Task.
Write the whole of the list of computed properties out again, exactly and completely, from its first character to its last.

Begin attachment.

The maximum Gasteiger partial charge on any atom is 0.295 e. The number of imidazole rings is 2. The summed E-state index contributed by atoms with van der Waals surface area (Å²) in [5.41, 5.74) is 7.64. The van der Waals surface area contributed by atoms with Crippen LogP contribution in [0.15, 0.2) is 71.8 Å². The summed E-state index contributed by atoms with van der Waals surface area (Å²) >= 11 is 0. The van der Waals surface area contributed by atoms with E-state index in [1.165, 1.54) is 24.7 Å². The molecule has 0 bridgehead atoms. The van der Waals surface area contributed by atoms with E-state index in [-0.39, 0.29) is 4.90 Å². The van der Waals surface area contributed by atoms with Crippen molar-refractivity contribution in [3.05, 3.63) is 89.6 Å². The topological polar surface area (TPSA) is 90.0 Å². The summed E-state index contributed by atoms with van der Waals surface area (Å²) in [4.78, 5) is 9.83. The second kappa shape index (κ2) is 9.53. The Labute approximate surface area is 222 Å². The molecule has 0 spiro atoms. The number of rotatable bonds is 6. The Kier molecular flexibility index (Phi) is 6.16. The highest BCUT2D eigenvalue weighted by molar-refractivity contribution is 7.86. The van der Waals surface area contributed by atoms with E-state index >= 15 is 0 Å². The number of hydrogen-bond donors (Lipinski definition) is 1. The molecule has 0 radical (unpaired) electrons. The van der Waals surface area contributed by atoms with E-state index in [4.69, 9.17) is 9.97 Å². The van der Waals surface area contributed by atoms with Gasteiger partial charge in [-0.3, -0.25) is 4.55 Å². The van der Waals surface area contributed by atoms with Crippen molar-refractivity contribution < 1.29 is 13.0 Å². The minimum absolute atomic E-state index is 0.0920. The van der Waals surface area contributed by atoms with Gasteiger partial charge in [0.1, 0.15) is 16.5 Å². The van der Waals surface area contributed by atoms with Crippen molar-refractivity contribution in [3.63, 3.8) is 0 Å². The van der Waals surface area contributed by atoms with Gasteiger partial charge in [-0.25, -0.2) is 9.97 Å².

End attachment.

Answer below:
The maximum Gasteiger partial charge on any atom is 0.295 e. The number of imidazole rings is 2. The summed E-state index contributed by atoms with van der Waals surface area (Å²) in [5.41, 5.74) is 7.64. The van der Waals surface area contributed by atoms with Crippen LogP contribution in [0.15, 0.2) is 71.8 Å². The summed E-state index contributed by atoms with van der Waals surface area (Å²) >= 11 is 0. The van der Waals surface area contributed by atoms with E-state index in [1.165, 1.54) is 24.7 Å². The molecule has 0 bridgehead atoms. The van der Waals surface area contributed by atoms with E-state index in [-0.39, 0.29) is 4.90 Å². The van der Waals surface area contributed by atoms with Crippen molar-refractivity contribution in [3.05, 3.63) is 89.6 Å². The topological polar surface area (TPSA) is 90.0 Å². The summed E-state index contributed by atoms with van der Waals surface area (Å²) in [4.78, 5) is 9.83. The second kappa shape index (κ2) is 9.53. The Labute approximate surface area is 222 Å². The molecule has 0 spiro atoms. The number of rotatable bonds is 6. The Kier molecular flexibility index (Phi) is 6.16. The highest BCUT2D eigenvalue weighted by molar-refractivity contribution is 7.86. The van der Waals surface area contributed by atoms with E-state index >= 15 is 0 Å². The number of hydrogen-bond donors (Lipinski definition) is 1. The molecule has 0 radical (unpaired) electrons. The van der Waals surface area contributed by atoms with E-state index in [4.69, 9.17) is 9.97 Å². The van der Waals surface area contributed by atoms with Gasteiger partial charge in [-0.3, -0.25) is 4.55 Å². The van der Waals surface area contributed by atoms with Crippen molar-refractivity contribution < 1.29 is 13.0 Å². The minimum absolute atomic E-state index is 0.0920. The van der Waals surface area contributed by atoms with Gasteiger partial charge in [0.1, 0.15) is 16.5 Å². The van der Waals surface area contributed by atoms with Crippen molar-refractivity contribution in [3.63, 3.8) is 0 Å². The van der Waals surface area contributed by atoms with Gasteiger partial charge in [-0.25, -0.2) is 9.97 Å².